Tuesday, January 26, 2010

Library Anywhere Prices (Public!)

As we announced last week at ALA Midwinter, we're about to come out with "Library Anywhere"—a mobile catalog for any library. In short, it provides a mobile catalog, both mobile web and native apps (see the handout).

Price List. We promised that Library Anywhere wouldn't just be cheap, but that we would have published prices. This is a pretty big deal in the library world, where wiggly, negotiable prices and hidden formulae are the norm.

LibraryThing Anywhere Price List!

We key off buildings and locations, to be as dead-simple as possible. It's an annual subscription fee.

$150, plus $50 for each additional location

Public libraries
$350 for main library, plus $50 per branch

Two and four-year colleges
$750, plus $150 for each additional library building

$1,000, plus $150 for each additional library building

We're confident this is 1/4 to 1/2 the price of our competition. This makes us very happy. It should also be a good deal better.

Beta Libraries Wanted. We're still looking for beta libraries, especially for some systems. Contact abby@librarything.com if interested.

For ordering information contact Peder Christensen at Bowker—toll-free at 877-340-2400 or email Peder.Christensen@bowker.com.

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Blogger fluteflute said...

Hourly? Daily? Monthly? Yearly? Forever?

1/26/2010 10:51 AM  
Blogger Abby said...

Oops, good catch. I'm updating the post, but it's an annual fee.

1/26/2010 11:01 AM  
Blogger Andrew Guidroz II said...

What about individuals? Are we destined for using the web page forever?

1/26/2010 11:19 AM  
Blogger Abby said...

Andrew—this is a feature for library catalogs, not for LibraryThing catalogs. But working on the mobile version of LibraryThing is indeed on our to-do list.

1/26/2010 11:21 AM  
Blogger King Rat said...

Yeah, they can't offer a mobile LT until they figure out what to do with Amazon data.

1/26/2010 12:36 PM  
Blogger Dana said...

How might pricing work for an online academic library (i.e., one serving distance learning students, with no print collections or building)? Our catalog is just e-books and access would be remotely via a proxy server...

1/26/2010 2:03 PM  
Anonymous Sara Thompson said...

Is there a sample mobile URL we could look at, to see how a catalog would look in the Library Anywhere interface? Thanks for doing this!

1/26/2010 2:45 PM  
Blogger David said...

How about special libraries? Non-profit, for-profit, open to the public, closed to the public.

1/26/2010 2:47 PM  
Blogger Library Hag said...

Not to be mean, but geez, people. I think some of you users are a little ballsy. I mean we get LibraryThing really for nothing and you complain? I think it is the best thing ever and enjoy all the enhancements as they have time to get them out. Go Team LibraryThing!!!

1/26/2010 3:02 PM  
Blogger Tim said...

Special libraries cannot buy the product.

Just kidding. We can't come up with a price list that is both simple and covers everything. (We know there's going to be some questions about just what constitutes a location or building too.) Talk to us. The parameters are pretty clear. If you're a big special library, like about the size of a small college, expect to pay that much. If small, like a public school, you'll pay that.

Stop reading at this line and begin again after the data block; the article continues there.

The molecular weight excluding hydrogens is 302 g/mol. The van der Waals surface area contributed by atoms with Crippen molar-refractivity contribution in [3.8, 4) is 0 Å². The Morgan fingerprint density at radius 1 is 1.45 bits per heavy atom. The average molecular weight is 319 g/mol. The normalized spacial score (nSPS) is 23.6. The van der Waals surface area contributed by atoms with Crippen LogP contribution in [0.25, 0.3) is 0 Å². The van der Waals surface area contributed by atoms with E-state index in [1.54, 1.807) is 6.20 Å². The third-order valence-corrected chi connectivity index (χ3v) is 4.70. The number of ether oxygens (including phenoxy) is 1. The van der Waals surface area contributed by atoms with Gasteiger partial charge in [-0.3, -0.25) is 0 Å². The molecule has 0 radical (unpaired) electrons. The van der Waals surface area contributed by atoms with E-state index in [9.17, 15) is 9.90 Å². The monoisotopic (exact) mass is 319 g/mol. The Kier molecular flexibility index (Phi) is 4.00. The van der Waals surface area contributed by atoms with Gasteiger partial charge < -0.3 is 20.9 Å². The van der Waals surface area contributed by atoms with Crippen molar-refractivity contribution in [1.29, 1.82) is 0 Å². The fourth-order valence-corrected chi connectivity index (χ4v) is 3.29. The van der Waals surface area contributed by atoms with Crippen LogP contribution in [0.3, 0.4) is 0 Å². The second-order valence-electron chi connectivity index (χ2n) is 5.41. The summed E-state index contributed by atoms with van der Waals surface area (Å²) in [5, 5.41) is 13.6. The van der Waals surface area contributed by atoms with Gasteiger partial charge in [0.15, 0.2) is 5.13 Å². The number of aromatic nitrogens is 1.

1/26/2010 4:14 PM  
Blogger Barbara said...

Hats off to you for putting the price out there publicly instead of the "contact us for a very unpleasant experience that you can't mention to anyone." The way deals are made in secret and with non-disclosure expectations violates libraries' interest in transparency, but we put up with it all the time. (scratches head)

1/26/2010 5:20 PM  
Blogger Kathleen Cobcroft said...

Thanks for putting this up!

I'm surprised by the price difference between colleges and universities - I'm assuming you mean college in the American sense of a place which just offers undergraduate degrees.

(I'm just whining because my university is mostly involved with undergraduates with relatively fewer higher degrees, which would be the case for a lot of 'universities' internationally. The price isn't that high though.)

1/26/2010 6:04 PM  
Anonymous dakvid said...

Do you have to be a LTFL customer for this?

1/26/2010 6:28 PM  
Anonymous cab said...

Very exciting! Will be keeping an eye on this. Wish there was tiered pricing, however, to take into account the vast range of library sizes -- multi-million dollar annual budgets vs. many, many with budgets < $100k.

1/26/2010 9:42 PM  
Blogger Casey Durfee said...

dakvid: No, you don't have to be an LTFL customer. It's designed to work with just about anything, even systems we can't currently put LTFL inside of.

1/31/2010 7:01 PM  
Anonymous Anonymous said...

I'm trying to imagine how our special library users could use Library Anywhere. We have many ebooks/ejournals, access to which is by IP address. Since IP address doesn't apply to their mobile devices--rather their network login on their PCs--would we be unable to offer access to electronic resources on their mobile devices?

4/01/2010 2:25 PM  
Blogger Alex Grigg said...

It kind of depends on how open your catalog is in the first place, I would guess. I work in a corporate library where our main catalog is totally accessible to the public, but the links to online content require either IP access or log ins. So that would probably still work. I don't know if they could make it function if your whole catalog is behind a firewall or something like that.

4/13/2010 10:13 AM  
Anonymous Justin Spargur said...

Any update on a release date? "Coming soon" is a bit vague. I've heard April, but that too is vague (and quickly coming to an end). Any update you could give would be great!

4/22/2010 11:26 AM  

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